HC Deb 04 April 1985 vol 76 cc1354-8

Motion made, and Question proposed, That this House do now adjourn.—[Mr. Donald Thompson.]

Mr. Speaker

Order. Since the start of the debate has been somewhat delayed, I suggest that the hon. Member for Newark (Mr. Alexander) and the hon. Member for East Lothian (Mr. Home Robertson) split the time left for their two debates, so that the first debate will end just after 11.25 am.

10.55 am
Mr. Richard Alexander (Newark)

On 25 June last year I was advised by Lord Trefgarne in a letter that it was proposed to close Newark's static workshops of the royal Electricial and Mechanical Engineers with a loss of 193 posts in Newark. This is part of a much larger review and my comments relate to the Newark closure only.

I very much regret the way in which this has been done. Leaving aside for a moment the lack of consultation with those most intimately involved — the men and women who work there — I find it astonishing that proposals of this nature and magnitude were taken without any statement or debate on the Floor of the House. Until this moment, I have been unable to make any meaningful representations to a Minister in this Chamber. I was able to make a protest to my right hon. Friend the Leader of the House when requesting a debate on this subject during Business Questions.

My astonishment and regret have been shared by the workers at the workshops who find it incredible that their Member of Parliament could not raise a matter of such fundamental importance — namely, a decision by a Government Department to close their workshop — unless he was fortunate in the ballot for an Adjournment debate, which I have been. Such a debate has been refused many times before today.

This regret has been compounded by the tactics of my political opponents in my constituency who have milked the matter for all it is worth. The Labour party on the Newark district council proposed a motion of no confidence in me because I had not been able to raise the matter here. I received an unpleasant letter from the district secretary of the Amalgamated Union of Engineering Workers who, after a meeting of his members, wrote: I was instructed to write a letter to yourself voicing their criticism and disgust at your total lack of practical help where it matters—in the Commons. That sort of offensive stuff and party political capital being made out of a difficult position may be par for the course for the individuals concerned, but it is unfair that I should have been put in the position where this is publicly stated.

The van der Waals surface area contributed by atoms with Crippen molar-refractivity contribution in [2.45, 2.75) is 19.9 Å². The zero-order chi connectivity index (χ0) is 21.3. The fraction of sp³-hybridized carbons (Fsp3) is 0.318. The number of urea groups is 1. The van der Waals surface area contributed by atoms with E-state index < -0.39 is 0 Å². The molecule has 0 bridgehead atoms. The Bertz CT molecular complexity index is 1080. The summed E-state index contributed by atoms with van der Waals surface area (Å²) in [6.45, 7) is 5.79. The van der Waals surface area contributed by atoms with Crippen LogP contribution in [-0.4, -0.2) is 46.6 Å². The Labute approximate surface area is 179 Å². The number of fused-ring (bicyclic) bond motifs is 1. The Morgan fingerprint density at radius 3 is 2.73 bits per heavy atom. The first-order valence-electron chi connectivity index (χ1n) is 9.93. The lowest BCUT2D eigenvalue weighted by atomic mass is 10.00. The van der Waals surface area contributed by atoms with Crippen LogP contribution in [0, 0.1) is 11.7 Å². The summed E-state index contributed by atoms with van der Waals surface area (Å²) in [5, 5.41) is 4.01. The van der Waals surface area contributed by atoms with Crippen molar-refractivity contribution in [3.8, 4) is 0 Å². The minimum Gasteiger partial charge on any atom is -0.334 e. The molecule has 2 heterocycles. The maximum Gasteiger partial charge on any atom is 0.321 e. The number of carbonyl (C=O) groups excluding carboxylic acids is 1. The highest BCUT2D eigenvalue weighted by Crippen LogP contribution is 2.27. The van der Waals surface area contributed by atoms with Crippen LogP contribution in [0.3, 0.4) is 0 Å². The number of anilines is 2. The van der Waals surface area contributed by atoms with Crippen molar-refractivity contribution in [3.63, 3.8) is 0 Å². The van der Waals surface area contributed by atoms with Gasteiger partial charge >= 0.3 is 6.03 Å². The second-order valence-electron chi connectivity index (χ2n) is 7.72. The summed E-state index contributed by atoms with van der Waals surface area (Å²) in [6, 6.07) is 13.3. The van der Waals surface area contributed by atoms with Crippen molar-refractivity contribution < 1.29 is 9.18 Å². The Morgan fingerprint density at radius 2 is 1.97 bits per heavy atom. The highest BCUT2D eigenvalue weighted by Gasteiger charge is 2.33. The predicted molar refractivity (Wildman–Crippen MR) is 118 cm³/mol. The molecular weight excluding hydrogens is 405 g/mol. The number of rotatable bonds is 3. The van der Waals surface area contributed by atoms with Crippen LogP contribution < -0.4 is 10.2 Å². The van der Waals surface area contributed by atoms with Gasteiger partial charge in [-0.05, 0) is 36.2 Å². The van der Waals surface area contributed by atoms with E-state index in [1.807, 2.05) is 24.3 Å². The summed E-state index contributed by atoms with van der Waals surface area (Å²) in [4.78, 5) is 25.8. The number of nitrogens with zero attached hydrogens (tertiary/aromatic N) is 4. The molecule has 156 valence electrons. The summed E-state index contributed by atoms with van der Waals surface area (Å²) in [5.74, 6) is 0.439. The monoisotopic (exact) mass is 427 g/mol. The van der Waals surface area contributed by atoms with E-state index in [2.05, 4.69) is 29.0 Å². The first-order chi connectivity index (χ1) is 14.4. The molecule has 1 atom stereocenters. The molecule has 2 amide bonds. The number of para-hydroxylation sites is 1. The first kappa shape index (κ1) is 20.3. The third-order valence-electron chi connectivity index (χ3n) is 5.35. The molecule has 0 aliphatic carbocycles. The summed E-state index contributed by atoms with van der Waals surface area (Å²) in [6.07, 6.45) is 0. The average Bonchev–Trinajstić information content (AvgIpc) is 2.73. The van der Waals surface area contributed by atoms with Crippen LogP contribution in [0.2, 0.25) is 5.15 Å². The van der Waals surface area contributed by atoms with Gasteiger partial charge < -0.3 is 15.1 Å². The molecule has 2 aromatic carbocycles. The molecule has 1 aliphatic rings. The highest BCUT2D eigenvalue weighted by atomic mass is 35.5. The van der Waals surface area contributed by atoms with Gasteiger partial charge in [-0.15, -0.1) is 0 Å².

Before the proposals were announced on 25 June, I understand that there had been no prior consultation with the work force. They had been given no opportunity to explain to those conducting the review the importance of their work, the skills they exercise and the hardship that the closure would bring to them and their families. Yet the REME workshops are the fourth largest employer of labour in the town of Newark.

Newark's unemployment is high — at the last count 14.7 per cent. in the Newark travel-to-work area. Of that, 16.8 per cent. is male unemployment. Therefore, the proposal, if implemented, will be disastrous for those involved. There was clearly no thought of the effect on the unemployment situation when the proposals were formulated, and I regret that very much. The decision was an enormous shock to all concerned. The proposal is that the work force can get work at the Old Dalby workshops, which are in a different county and easily an hour's drive away, each way, when the weather and the road conditions are good. That is not practical for most people, and in bad weather it will mean three hours added to a person's working day. It will prohibit most women with families from even contemplating the move.

The people involved are not clerks or semi-skilled manual workers; the work done is the repair of Clansman radios. The workshop has been certified to the same standards as are applied to civilian contractors who manufacture or repair equipment for the services. I understand that it is the only unit in the country to be so certified.